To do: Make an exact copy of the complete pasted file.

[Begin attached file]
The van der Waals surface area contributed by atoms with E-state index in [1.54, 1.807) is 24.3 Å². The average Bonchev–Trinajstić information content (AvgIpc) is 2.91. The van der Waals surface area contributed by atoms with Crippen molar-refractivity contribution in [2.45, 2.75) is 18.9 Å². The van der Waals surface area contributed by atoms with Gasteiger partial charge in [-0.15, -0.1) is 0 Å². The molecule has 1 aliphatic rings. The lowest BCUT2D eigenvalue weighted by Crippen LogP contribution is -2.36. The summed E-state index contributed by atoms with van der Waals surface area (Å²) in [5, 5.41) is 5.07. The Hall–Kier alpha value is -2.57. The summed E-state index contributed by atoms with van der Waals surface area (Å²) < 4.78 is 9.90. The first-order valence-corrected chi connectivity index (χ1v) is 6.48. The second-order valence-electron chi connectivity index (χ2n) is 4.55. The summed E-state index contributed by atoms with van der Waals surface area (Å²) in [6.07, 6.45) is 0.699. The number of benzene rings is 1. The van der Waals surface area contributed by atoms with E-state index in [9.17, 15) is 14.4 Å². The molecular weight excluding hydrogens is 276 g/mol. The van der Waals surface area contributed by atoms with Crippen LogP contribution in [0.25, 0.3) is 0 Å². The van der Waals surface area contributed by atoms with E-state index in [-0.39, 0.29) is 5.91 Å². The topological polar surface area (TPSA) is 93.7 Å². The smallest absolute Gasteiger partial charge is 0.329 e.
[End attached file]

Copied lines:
The van der Waals surface area contributed by atoms with E-state index in [1.54, 1.807) is 24.3 Å². The average Bonchev–Trinajstić information content (AvgIpc) is 2.91. The van der Waals surface area contributed by atoms with Crippen molar-refractivity contribution in [2.45, 2.75) is 18.9 Å². The van der Waals surface area contributed by atoms with Gasteiger partial charge in [-0.15, -0.1) is 0 Å². The molecule has 1 aliphatic rings. The lowest BCUT2D eigenvalue weighted by Crippen LogP contribution is -2.36. The summed E-state index contributed by atoms with van der Waals surface area (Å²) in [5, 5.41) is 5.07. The Hall–Kier alpha value is -2.57. The summed E-state index contributed by atoms with van der Waals surface area (Å²) < 4.78 is 9.90. The first-order valence-corrected chi connectivity index (χ1v) is 6.48. The second-order valence-electron chi connectivity index (χ2n) is 4.55. The summed E-state index contributed by atoms with van der Waals surface area (Å²) in [6.07, 6.45) is 0.699. The number of benzene rings is 1. The van der Waals surface area contributed by atoms with E-state index in [9.17, 15) is 14.4 Å². The molecular weight excluding hydrogens is 276 g/mol. The van der Waals surface area contributed by atoms with Crippen LogP contribution in [0.25, 0.3) is 0 Å². The van der Waals surface area contributed by atoms with E-state index in [-0.39, 0.29) is 5.91 Å². The topological polar surface area (TPSA) is 93.7 Å². The smallest absolute Gasteiger partial charge is 0.329 e.